Critique of Criminal Reason--Michael Gregorio

NOTE:  R/T, Bea, Ron, you may not want to read what follows the break if you plan to read the book.  While I will try to be discrete, it may prove impossible to discuss the book without giving away some sense of it.

I saw that Fred had recommended this to R/T, and being something of a reader of mysteries, I thought I would take it up myself.  Let me start unabashedly.  Despite some problems I had with the book, which I'll detail below, overall, I enjoyed it tremendously.

The story:  A young magistrate from Nowhere, Germany is summoned by the king to Königsberg to investigate a series of murders that has the town terrorized.  On the even of possible Napoleonic invasion, many officials are convinced that these are the work of terrorists, designed to undermine the morale of the town and make it easy pickings for Napoleon's forces.  As our intrepid investigator looks deeper into the crimes, they begin to proliferate and he finds. . . well, let's not go there.

Possibly one of the more interesting aspects of the novel is the presence of Immanuel Kant (as presaged in the title--to parallel two of the master philosophers most well-known texts.)  Fortunately for us Kant is not the investigator, but, and this is the interesting twist, he does tutor our investigator in all of techniques associated with criminal investigation--thus "creating" a detective.

Before I launch into my comments about some of the problems with the book, let me give my final analysis.  Well written, highly enjoyable--well-drawn characters, some extremely unlikeable, but all a very human mix of likable and unlikable.  The author does a nice job of dealing with the real horror of the crimes and the atmosphere it creates in the city overall.  Finally, this is not "precious" the way some mysteries featuring historical characters are.  It is saved from preciousness by the fact that Kant, while central to the progress of the story is not the central intelligence behind its telling.  I can say, without reservation, that I would gladly take up another novel by the same author.

****  recommended for readers of mysteries, with some small reservations.
Okay,  so, the problems with the novel.

My chief problem is one that I have with a lot of mysteries--essentially it is unresolved.  I don't mean unresolved in the Murder on the Orient Express fashion.  I mean the end is left hanging--perhaps deliberately ambiguous--but if so, a mystery is a bad place to leave the resolution of the story ambiguous, at least as far as the perpetrator.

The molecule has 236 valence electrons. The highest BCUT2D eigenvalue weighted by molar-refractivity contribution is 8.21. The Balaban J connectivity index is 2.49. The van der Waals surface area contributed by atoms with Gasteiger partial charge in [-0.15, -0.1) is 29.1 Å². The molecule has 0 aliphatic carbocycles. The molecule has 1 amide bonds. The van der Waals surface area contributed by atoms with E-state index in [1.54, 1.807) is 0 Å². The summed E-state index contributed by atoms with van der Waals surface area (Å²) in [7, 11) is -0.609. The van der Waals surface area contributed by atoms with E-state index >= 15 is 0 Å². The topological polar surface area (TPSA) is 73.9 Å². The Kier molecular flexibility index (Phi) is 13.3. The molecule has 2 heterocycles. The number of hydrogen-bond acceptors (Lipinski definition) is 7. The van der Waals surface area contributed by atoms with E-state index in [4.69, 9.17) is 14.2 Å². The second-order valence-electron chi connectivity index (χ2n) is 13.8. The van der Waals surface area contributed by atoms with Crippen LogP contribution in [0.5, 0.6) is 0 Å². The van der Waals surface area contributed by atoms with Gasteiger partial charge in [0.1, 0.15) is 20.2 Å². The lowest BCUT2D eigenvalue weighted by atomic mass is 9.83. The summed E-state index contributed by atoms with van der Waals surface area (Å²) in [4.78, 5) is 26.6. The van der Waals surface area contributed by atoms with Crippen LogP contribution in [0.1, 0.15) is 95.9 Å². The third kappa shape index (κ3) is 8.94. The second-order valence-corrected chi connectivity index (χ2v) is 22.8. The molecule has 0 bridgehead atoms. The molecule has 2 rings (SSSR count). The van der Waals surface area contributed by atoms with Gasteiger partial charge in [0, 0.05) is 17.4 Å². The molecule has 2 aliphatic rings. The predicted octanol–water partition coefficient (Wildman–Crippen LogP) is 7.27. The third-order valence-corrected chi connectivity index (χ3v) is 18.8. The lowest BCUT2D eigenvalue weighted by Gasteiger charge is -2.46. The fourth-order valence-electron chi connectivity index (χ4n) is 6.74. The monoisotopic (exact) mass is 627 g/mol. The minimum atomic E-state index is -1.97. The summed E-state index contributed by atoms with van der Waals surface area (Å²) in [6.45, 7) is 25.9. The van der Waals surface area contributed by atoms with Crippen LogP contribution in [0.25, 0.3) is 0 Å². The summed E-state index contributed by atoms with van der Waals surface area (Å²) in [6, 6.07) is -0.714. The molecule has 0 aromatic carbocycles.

In point of fact, all of the evidence points to the possibility of at least two people. The investigator leads us down one path and we understand well through the course of the story why he does so.  But the questions really boils down to whodunnit.

The physical evidence is not finally conclusive--or perhaps it is more so than I am thinking because there is the matter of the footprints, and perhaps the ambiguity is more aimed at to whom the moral guilt of this must be imputed.

So, as I say, a very, very minor fault, and perhaps more a fault with my reading than with the text itself.


  1. Steven,

    Very nice review. I agree that Gregorio was right when he kept Kant more or less on the sideline. I have tried to read mysteries in which historical characters are turned into "detectives," and find them uninteresting.
    I do disagree though that the resolution was left open.

    I have read the second book, _Days of Atonement_, and found it equally absorbing. Hanno,once again, undergoes instruction in the art of detecting, this time from a French officer who isn't that interested in the scientific aspect of a crime scene (which Hanno learned from Kant)but is more interested in the suspects and motivation and . . .

    Both do learn from each other.

    By the way, the third novel, _A Visible Darkness_ and the fourth one, _Unholy Awakening_, are out and are resting quietly in my TBR bookcase.

  2. Dear Fred,

    I may have talked myself into your view as I remember one critical element that for some reason (probably all the travel yesterday) I had screened out. Although I do think moral culpability is certainly in question as are the motives of some of the characters for what they do. I dare so no more for fear of spoiling some of the fun.



  3. Steven,

    Yes, there is some ambiguity as to moral responsibility which I was a bit unhappy about, which, like you, I'm reluctant to go into detail about.

    By the way, Kant isn't the only historical figure in the book. Several others involved with Kant in the novel were real people.


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